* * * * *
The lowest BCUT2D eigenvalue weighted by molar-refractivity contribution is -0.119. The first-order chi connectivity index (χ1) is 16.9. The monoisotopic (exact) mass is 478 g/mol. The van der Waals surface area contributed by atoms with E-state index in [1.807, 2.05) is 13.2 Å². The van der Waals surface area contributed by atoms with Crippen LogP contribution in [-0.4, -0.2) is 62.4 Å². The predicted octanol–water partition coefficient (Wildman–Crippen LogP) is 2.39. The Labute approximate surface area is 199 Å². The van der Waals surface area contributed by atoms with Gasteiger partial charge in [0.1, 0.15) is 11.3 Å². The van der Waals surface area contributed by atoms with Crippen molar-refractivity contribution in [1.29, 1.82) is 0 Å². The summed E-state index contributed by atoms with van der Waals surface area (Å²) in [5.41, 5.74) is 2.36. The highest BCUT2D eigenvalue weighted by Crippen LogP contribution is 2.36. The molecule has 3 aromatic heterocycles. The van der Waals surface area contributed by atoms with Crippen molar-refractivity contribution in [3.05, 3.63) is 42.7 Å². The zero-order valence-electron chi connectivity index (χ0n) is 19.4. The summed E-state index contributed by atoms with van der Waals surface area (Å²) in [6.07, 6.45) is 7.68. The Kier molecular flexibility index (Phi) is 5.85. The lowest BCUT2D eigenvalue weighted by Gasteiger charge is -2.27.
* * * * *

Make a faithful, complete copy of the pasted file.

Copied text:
The lowest BCUT2D eigenvalue weighted by molar-refractivity contribution is -0.119. The first-order chi connectivity index (χ1) is 16.9. The monoisotopic (exact) mass is 478 g/mol. The van der Waals surface area contributed by atoms with E-state index in [1.807, 2.05) is 13.2 Å². The van der Waals surface area contributed by atoms with Crippen LogP contribution in [-0.4, -0.2) is 62.4 Å². The predicted octanol–water partition coefficient (Wildman–Crippen LogP) is 2.39. The Labute approximate surface area is 199 Å². The van der Waals surface area contributed by atoms with Gasteiger partial charge in [0.1, 0.15) is 11.3 Å². The van der Waals surface area contributed by atoms with Crippen molar-refractivity contribution in [1.29, 1.82) is 0 Å². The summed E-state index contributed by atoms with van der Waals surface area (Å²) in [5.41, 5.74) is 2.36. The highest BCUT2D eigenvalue weighted by Crippen LogP contribution is 2.36. The molecule has 3 aromatic heterocycles. The van der Waals surface area contributed by atoms with Crippen molar-refractivity contribution in [3.05, 3.63) is 42.7 Å². The zero-order valence-electron chi connectivity index (χ0n) is 19.4. The summed E-state index contributed by atoms with van der Waals surface area (Å²) in [6.07, 6.45) is 7.68. The Kier molecular flexibility index (Phi) is 5.85. The lowest BCUT2D eigenvalue weighted by Gasteiger charge is -2.27.